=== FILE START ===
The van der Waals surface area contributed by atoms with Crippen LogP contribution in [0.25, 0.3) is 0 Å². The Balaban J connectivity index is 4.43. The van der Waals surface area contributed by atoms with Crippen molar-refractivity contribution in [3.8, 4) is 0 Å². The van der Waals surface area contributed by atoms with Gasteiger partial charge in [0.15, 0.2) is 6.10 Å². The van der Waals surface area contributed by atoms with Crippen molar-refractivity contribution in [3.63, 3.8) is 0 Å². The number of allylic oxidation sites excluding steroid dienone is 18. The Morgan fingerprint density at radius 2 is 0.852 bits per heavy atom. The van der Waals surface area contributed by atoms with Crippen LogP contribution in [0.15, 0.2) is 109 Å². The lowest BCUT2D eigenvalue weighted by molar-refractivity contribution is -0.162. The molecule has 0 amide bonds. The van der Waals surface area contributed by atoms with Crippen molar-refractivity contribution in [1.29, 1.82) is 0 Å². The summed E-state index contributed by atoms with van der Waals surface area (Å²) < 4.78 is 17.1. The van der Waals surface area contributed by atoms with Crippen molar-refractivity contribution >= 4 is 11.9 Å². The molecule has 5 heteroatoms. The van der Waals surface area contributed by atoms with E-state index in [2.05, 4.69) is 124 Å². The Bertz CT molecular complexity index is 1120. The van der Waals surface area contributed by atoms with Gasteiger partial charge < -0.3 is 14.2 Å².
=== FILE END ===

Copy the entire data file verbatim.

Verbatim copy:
The van der Waals surface area contributed by atoms with Crippen LogP contribution in [0.25, 0.3) is 0 Å². The Balaban J connectivity index is 4.43. The van der Waals surface area contributed by atoms with Crippen molar-refractivity contribution in [3.8, 4) is 0 Å². The van der Waals surface area contributed by atoms with Gasteiger partial charge in [0.15, 0.2) is 6.10 Å². The van der Waals surface area contributed by atoms with Crippen molar-refractivity contribution in [3.63, 3.8) is 0 Å². The number of allylic oxidation sites excluding steroid dienone is 18. The Morgan fingerprint density at radius 2 is 0.852 bits per heavy atom. The van der Waals surface area contributed by atoms with Crippen LogP contribution in [0.15, 0.2) is 109 Å². The lowest BCUT2D eigenvalue weighted by molar-refractivity contribution is -0.162. The molecule has 0 amide bonds. The van der Waals surface area contributed by atoms with Crippen molar-refractivity contribution in [1.29, 1.82) is 0 Å². The summed E-state index contributed by atoms with van der Waals surface area (Å²) < 4.78 is 17.1. The van der Waals surface area contributed by atoms with Crippen molar-refractivity contribution >= 4 is 11.9 Å². The molecule has 5 heteroatoms. The van der Waals surface area contributed by atoms with E-state index in [2.05, 4.69) is 124 Å². The Bertz CT molecular complexity index is 1120. The van der Waals surface area contributed by atoms with Gasteiger partial charge < -0.3 is 14.2 Å².